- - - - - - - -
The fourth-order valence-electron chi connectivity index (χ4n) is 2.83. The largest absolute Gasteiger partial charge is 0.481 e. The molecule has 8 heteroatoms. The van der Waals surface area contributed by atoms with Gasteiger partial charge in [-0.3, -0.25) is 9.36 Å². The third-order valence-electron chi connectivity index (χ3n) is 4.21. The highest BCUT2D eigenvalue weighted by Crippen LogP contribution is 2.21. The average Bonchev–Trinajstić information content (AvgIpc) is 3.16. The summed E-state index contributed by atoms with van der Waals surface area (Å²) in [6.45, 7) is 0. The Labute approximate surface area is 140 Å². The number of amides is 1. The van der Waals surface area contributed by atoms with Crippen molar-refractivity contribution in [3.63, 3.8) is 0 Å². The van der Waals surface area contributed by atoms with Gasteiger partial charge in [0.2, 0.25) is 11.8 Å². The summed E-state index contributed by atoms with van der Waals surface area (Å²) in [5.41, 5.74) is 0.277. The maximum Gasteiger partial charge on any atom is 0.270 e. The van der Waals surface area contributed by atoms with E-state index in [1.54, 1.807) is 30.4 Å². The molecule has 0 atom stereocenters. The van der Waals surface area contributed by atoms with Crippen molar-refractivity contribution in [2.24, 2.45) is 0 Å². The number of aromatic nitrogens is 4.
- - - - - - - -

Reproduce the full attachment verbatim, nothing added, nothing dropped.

The fourth-order valence-electron chi connectivity index (χ4n) is 2.83. The largest absolute Gasteiger partial charge is 0.481 e. The molecule has 8 heteroatoms. The van der Waals surface area contributed by atoms with Gasteiger partial charge in [-0.3, -0.25) is 9.36 Å². The third-order valence-electron chi connectivity index (χ3n) is 4.21. The highest BCUT2D eigenvalue weighted by Crippen LogP contribution is 2.21. The average Bonchev–Trinajstić information content (AvgIpc) is 3.16. The summed E-state index contributed by atoms with van der Waals surface area (Å²) in [6.45, 7) is 0. The Labute approximate surface area is 140 Å². The number of amides is 1. The van der Waals surface area contributed by atoms with Crippen molar-refractivity contribution in [3.63, 3.8) is 0 Å². The van der Waals surface area contributed by atoms with Gasteiger partial charge in [0.2, 0.25) is 11.8 Å². The summed E-state index contributed by atoms with van der Waals surface area (Å²) in [5.41, 5.74) is 0.277. The maximum Gasteiger partial charge on any atom is 0.270 e. The van der Waals surface area contributed by atoms with E-state index in [1.54, 1.807) is 30.4 Å². The molecule has 0 atom stereocenters. The van der Waals surface area contributed by atoms with Crippen molar-refractivity contribution in [2.24, 2.45) is 0 Å². The number of aromatic nitrogens is 4.